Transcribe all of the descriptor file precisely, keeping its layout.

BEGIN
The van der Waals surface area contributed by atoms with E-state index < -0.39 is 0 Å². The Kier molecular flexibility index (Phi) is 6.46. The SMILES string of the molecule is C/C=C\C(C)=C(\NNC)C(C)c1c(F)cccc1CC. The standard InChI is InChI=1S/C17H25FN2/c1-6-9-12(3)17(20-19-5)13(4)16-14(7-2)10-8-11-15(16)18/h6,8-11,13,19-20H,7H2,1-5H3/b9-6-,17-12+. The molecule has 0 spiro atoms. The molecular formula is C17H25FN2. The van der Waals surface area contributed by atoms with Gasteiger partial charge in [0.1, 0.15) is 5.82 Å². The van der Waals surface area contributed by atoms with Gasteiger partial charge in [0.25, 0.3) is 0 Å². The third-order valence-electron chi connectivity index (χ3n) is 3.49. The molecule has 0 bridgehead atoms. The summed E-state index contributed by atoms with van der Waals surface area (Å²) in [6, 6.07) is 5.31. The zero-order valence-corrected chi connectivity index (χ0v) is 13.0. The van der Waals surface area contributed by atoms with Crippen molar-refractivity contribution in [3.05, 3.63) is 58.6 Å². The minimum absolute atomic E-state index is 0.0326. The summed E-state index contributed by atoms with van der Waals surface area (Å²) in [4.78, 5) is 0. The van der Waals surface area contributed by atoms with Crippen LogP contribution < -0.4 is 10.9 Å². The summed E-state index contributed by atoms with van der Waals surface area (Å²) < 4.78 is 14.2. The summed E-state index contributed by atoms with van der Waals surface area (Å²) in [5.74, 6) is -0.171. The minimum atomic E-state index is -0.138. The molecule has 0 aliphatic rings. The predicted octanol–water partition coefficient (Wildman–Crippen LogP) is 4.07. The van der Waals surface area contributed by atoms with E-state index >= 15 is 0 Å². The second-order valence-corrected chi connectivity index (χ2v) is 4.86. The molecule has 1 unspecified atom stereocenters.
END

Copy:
The van der Waals surface area contributed by atoms with E-state index < -0.39 is 0 Å². The Kier molecular flexibility index (Phi) is 6.46. The SMILES string of the molecule is C/C=C\C(C)=C(\NNC)C(C)c1c(F)cccc1CC. The standard InChI is InChI=1S/C17H25FN2/c1-6-9-12(3)17(20-19-5)13(4)16-14(7-2)10-8-11-15(16)18/h6,8-11,13,19-20H,7H2,1-5H3/b9-6-,17-12+. The molecule has 0 spiro atoms. The molecular formula is C17H25FN2. The van der Waals surface area contributed by atoms with Gasteiger partial charge in [0.1, 0.15) is 5.82 Å². The van der Waals surface area contributed by atoms with Gasteiger partial charge in [0.25, 0.3) is 0 Å². The third-order valence-electron chi connectivity index (χ3n) is 3.49. The molecule has 0 bridgehead atoms. The summed E-state index contributed by atoms with van der Waals surface area (Å²) in [6, 6.07) is 5.31. The zero-order valence-corrected chi connectivity index (χ0v) is 13.0. The van der Waals surface area contributed by atoms with Crippen molar-refractivity contribution in [3.05, 3.63) is 58.6 Å². The minimum absolute atomic E-state index is 0.0326. The summed E-state index contributed by atoms with van der Waals surface area (Å²) in [4.78, 5) is 0. The van der Waals surface area contributed by atoms with Crippen LogP contribution < -0.4 is 10.9 Å². The summed E-state index contributed by atoms with van der Waals surface area (Å²) < 4.78 is 14.2. The summed E-state index contributed by atoms with van der Waals surface area (Å²) in [5.74, 6) is -0.171. The minimum atomic E-state index is -0.138. The molecule has 0 aliphatic rings. The predicted octanol–water partition coefficient (Wildman–Crippen LogP) is 4.07. The van der Waals surface area contributed by atoms with E-state index >= 15 is 0 Å². The second-order valence-corrected chi connectivity index (χ2v) is 4.86. The molecule has 1 unspecified atom stereocenters.